1. For many ethical issues, a good place to start is to reflect on “common views” about the issues. Suppose you surveyed a range of people about the moral questions that these Chapters open with. What are some of the most common answers that would be given? What reasons would you often hear in favor of these answers? Are these reasons generally good reasons or not? Why?
2. Based on the readings about logic and arguments, explain (i) what an argument is, (ii) what makes arguments good or bad (e.g., explain the concepts of validity and soundness), and (iii) what one does to try to show that an argument is sound or unsound (e.g., explain the concept of a counterexample). If you have any other questions about what arguments are and how to identify and evaluate them, ask them here. We will be practicing identifying and evaluating arguments throughout the course.
3. Complete the moral theory building exercises above. What does your moral theory (or theories) look like? According to your theory(s), what is it about wrong actions that seem to make them wrong, and what is it about morally permissible/obligatory/good actions that make them like that? What follows from your theory (or theories) for how human beings should be treated? What follows for animals (and which animals)?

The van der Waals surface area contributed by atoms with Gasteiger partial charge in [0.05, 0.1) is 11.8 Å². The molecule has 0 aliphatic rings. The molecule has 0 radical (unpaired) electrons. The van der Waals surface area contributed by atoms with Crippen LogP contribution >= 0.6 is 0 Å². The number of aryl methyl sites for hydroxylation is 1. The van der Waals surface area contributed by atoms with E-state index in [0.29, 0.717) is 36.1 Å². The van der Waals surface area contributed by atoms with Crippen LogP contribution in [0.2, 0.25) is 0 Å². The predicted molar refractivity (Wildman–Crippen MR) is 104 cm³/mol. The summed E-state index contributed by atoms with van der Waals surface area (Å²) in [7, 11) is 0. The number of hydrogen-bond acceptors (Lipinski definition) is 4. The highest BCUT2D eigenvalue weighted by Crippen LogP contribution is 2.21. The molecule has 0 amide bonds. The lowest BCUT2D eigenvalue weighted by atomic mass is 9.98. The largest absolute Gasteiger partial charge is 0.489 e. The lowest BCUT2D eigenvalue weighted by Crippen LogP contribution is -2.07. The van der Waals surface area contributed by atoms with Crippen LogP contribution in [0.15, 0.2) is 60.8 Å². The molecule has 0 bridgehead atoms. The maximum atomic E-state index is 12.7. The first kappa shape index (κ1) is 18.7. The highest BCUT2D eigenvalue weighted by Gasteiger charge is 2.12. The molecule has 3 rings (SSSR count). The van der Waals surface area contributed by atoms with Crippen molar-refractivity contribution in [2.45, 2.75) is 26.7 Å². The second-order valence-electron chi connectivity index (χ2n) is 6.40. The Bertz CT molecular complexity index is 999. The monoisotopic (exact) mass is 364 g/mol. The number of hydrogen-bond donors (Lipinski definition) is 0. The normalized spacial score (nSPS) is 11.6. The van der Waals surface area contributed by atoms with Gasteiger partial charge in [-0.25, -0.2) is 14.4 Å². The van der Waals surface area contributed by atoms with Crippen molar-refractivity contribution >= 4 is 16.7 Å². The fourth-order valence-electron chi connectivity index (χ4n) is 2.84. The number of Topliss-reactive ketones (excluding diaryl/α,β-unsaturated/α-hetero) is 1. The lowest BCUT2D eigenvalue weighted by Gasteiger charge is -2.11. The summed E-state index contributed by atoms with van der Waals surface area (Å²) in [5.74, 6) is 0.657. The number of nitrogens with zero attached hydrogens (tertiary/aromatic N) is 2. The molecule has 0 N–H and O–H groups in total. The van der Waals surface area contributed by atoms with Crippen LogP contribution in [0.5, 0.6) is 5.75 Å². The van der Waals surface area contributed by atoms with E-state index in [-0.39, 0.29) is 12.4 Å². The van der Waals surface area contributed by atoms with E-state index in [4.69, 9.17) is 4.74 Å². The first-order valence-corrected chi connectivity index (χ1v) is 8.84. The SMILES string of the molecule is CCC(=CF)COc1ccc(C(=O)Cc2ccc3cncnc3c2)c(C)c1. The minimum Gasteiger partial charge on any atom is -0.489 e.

4. Which moral theory (or theories) that Rachels and Regan discuss seem best, i.e., most likely to identify the (approximate) truth about the nature of morally permissible and obligatory actions? Which seems worst, i.e., false? Why?
5. What observations do you have about the Prefaces, Introductions, and Prologs to each of the books on animal ethics? What strikes you as interesting, provocative, controversial and otherwise worthy of comment and reflection?
Of course, always feel free to raise any other questions, observations, criticisms and any other responses to the Chapter’s readings and issues.